Leader of opposition in Parliament Lazarus Chakwera has criticised the Decent and Affordable Housing Subsidy Programme, widely known as Malata and Cement Subsidy, saying instead of building productive capacity to generate adequate revenues in future in the absence of budgetary support, the DPP government is busy building “consumption capacity” like the Malata and Cement Subsidy.
He was commenting on the state of the economy in his response to President Peter Mutharika’s statement during the opening of the 46th session of Parliament on Friday.
Chakwera said: “Who in their right mind increases consumption when productivity is shrinking? Besides, when are we going to open our eyes to see that knee-jerk subsidy programmes are the most vulnerable to abuse?”
The Malawi Congress Party (MCP) president said much as Malawians deserved better housing, his party believed the subsidy was not the best way.
“We in the MCP believe that the best way to improve living standards and conditions is to increase the capacity of Malawians through private sector jobs and businesses that generate enough income for them to build their own houses,” he said.
Chakwera noted that President Peter Mutharika said that 80 beneficiaries in the Malata and Cement Subsidy have been identified per constituency in all the 193 constituencies but asked “what were the criteria for selecting the beneficiaries? What parameters did they use? Who selected those beneficiaries?”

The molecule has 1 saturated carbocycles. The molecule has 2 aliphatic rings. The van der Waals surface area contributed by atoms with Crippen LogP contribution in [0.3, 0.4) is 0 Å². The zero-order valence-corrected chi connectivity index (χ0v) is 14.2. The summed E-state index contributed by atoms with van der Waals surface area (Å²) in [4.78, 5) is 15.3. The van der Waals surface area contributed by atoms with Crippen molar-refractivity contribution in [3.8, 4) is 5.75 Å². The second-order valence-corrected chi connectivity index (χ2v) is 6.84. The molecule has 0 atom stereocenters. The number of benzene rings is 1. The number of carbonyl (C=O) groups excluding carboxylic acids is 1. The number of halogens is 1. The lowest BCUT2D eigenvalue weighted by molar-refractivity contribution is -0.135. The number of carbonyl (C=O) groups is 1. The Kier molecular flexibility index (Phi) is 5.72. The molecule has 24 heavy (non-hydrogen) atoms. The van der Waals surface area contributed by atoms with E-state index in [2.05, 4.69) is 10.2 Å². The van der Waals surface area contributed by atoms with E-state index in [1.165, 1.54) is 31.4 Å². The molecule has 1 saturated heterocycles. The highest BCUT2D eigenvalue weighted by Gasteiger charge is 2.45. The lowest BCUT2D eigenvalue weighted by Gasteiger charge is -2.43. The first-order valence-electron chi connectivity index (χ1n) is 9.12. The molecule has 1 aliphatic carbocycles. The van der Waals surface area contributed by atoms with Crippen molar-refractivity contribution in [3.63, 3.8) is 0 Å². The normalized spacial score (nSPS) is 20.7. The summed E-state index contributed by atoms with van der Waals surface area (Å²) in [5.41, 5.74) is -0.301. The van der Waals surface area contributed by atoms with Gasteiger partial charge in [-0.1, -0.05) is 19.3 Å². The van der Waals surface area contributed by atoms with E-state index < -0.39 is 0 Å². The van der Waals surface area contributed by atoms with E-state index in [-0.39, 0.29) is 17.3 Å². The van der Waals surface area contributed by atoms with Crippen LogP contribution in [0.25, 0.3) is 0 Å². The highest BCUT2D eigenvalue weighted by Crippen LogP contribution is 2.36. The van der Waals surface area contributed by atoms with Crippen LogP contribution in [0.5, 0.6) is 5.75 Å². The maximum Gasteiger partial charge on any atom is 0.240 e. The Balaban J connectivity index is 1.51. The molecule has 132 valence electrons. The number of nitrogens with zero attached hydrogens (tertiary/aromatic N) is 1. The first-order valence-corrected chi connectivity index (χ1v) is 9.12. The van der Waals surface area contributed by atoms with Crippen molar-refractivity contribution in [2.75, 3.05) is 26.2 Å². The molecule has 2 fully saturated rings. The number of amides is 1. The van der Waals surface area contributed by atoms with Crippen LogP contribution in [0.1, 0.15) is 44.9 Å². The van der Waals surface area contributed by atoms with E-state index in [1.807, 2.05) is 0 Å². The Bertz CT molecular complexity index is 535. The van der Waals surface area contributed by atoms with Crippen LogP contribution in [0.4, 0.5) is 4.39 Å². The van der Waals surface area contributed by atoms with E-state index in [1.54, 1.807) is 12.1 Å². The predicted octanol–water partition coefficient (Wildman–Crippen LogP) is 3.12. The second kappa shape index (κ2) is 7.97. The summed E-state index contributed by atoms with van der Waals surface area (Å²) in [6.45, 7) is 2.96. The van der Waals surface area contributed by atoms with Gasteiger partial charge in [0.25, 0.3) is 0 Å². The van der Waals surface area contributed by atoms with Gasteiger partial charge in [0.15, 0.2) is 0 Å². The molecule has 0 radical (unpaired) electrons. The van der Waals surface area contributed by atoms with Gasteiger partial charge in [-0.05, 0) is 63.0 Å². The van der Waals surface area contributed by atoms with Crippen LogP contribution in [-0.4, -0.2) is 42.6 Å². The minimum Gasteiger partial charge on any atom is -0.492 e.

He added: “Hindsight teaches us that these kinds of programs are ill-advised, ill-devised, and ill-executed.”
Critics says the programme mirrors the Mudzi Transformation Trust initiative by former president Joyce Banda meant to support social and economic projects for the transformation of lives of Malawians.
But government has said the new program has different objectives
Building costs in Malawi are said to be the highest in the southern African region and it is estimated that it costs 55 percent higher to construct any building in the country compared to other countries within the region, according to a recent study by the University of Malawi.
The study, conducted in 2012, shows that the high costs of construction in Malawi are to blame for the astronomical costs of construction in the country.
President Mutharika said government is committed to address the housing needs of low income and vulnerable households.
“Further research carried out by the Malawi Government with support from the United Nations Human Settlement Programme shows that Malawi needs to be constructing 21,000 housing units per annum the urban areas for a ten year period in order to bridge the gap between demand and supply of houses in the country,” said Mutharika.
Mutharika said adequate and decent housing is a catalyst for development and one of the requirements for sustainable livelihoods.Follow and Subscribe Nyasa TV :